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How to Clean Up Computer Processes

by Michael O. Smathers

A computer process is the execution of an executable program's instructions. Processes require a portion of your computer's RAM--Random Access Memory--to run their respective programs, and many processes can run without you being aware. This can potentially lead to a lack of sufficient RAM to run your system and subsequent loss of virtual memory or system shutdown. Periodically checking your processes in the Windows Task Manager enables you to keep your computer from running too many processes at once, making your Windows Vista or XP operating system run more smoothly.

Cleaning Up Processes with Task Manager

Step 1

Press Ctrl+Alt+Delete simultaneously to open Windows Task Manager.

Step 2

Look at the list of running programs. Right-click on any you want to close and choose "Go to Process." This takes you to the Processes tab and highlights the system process associated with that program.

Step 3

With the appropriate process highlighted, click the "End Task" button at the bottom of the Task Manager Window. A message will appear, warning you of possible system instability. Choose "End Now." According to Microsoft, you should save any data in applications whose processes you end, because the program ends instantly without opportunity for programs such as Word to create a recoverable copy of your document.

If you want to end the main process and any sub-processes, right-click the process and choose "End Process Tree."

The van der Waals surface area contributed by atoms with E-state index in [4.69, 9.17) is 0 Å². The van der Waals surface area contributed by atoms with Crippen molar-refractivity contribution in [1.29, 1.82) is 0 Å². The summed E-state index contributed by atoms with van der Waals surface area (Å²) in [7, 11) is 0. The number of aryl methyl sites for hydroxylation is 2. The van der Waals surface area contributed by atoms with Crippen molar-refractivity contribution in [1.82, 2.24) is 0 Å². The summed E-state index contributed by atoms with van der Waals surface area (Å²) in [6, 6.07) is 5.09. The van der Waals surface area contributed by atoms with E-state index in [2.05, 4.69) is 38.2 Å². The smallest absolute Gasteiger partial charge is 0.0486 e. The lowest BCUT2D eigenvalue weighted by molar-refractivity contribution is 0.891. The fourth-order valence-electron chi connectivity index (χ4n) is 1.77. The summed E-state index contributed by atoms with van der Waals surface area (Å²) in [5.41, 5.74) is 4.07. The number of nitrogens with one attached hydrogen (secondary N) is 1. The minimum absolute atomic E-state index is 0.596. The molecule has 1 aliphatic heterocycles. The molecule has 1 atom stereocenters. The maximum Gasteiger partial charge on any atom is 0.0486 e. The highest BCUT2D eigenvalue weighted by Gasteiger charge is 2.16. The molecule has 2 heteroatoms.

Cleaning Startup Processes

Step 1

Click "Start," then "Run." Type "msconfig.exe" into the command line. This opens the System Configuration Utility.

Step 2

Click on the Startup tab on the far right.

Uncheck the boxes next to processes you don't want to automatically launch on startup. Before unchecking something, though, make sure you know what it is. ScanRegistry and SystemTray should be left as-is. Also, any "svchost.exe" or similar program, if you intend to listen to music or use audio. This executable controls your sound cards and drivers.

Items you will need

  • Computer

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About the Author

Michael Smathers studies history at the University of West Georgia. He has written freelance online for three years, and has been a Demand Studios writer since April 2009. Michael has written content on health, fitness, the physical sciences and martial arts. He has also written product reviews and help articles for video games on BrightHub, and martial arts-related articles on Associated Content.

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